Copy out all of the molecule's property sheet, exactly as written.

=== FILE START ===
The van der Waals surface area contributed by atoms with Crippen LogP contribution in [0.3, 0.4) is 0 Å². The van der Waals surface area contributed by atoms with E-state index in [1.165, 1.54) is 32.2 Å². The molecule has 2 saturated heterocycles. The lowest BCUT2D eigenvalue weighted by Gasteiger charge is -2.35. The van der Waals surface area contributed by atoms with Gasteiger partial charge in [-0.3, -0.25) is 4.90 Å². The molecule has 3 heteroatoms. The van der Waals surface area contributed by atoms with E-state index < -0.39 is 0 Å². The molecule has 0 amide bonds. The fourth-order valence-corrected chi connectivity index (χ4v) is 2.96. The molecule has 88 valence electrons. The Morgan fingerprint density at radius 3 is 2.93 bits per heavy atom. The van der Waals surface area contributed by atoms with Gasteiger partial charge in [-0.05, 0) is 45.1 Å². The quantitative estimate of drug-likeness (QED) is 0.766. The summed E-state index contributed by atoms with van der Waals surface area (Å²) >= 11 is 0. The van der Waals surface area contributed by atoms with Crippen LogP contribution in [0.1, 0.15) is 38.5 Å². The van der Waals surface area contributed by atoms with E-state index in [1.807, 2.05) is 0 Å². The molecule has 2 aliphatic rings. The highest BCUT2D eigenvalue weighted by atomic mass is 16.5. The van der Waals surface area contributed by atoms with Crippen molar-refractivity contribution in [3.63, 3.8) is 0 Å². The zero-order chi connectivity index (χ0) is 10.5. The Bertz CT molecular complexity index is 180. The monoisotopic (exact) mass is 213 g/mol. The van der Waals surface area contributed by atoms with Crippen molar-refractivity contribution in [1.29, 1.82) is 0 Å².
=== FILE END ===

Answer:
The van der Waals surface area contributed by atoms with Crippen LogP contribution in [0.3, 0.4) is 0 Å². The van der Waals surface area contributed by atoms with E-state index in [1.165, 1.54) is 32.2 Å². The molecule has 2 saturated heterocycles. The lowest BCUT2D eigenvalue weighted by Gasteiger charge is -2.35. The van der Waals surface area contributed by atoms with Gasteiger partial charge in [-0.3, -0.25) is 4.90 Å². The molecule has 3 heteroatoms. The van der Waals surface area contributed by atoms with E-state index < -0.39 is 0 Å². The molecule has 0 amide bonds. The fourth-order valence-corrected chi connectivity index (χ4v) is 2.96. The molecule has 88 valence electrons. The Morgan fingerprint density at radius 3 is 2.93 bits per heavy atom. The van der Waals surface area contributed by atoms with Gasteiger partial charge in [-0.05, 0) is 45.1 Å². The quantitative estimate of drug-likeness (QED) is 0.766. The summed E-state index contributed by atoms with van der Waals surface area (Å²) >= 11 is 0. The van der Waals surface area contributed by atoms with Crippen LogP contribution in [0.1, 0.15) is 38.5 Å². The van der Waals surface area contributed by atoms with E-state index in [1.807, 2.05) is 0 Å². The molecule has 2 aliphatic rings. The highest BCUT2D eigenvalue weighted by atomic mass is 16.5. The van der Waals surface area contributed by atoms with Crippen molar-refractivity contribution in [3.63, 3.8) is 0 Å². The zero-order chi connectivity index (χ0) is 10.5. The Bertz CT molecular complexity index is 180. The monoisotopic (exact) mass is 213 g/mol. The van der Waals surface area contributed by atoms with Crippen molar-refractivity contribution in [1.29, 1.82) is 0 Å².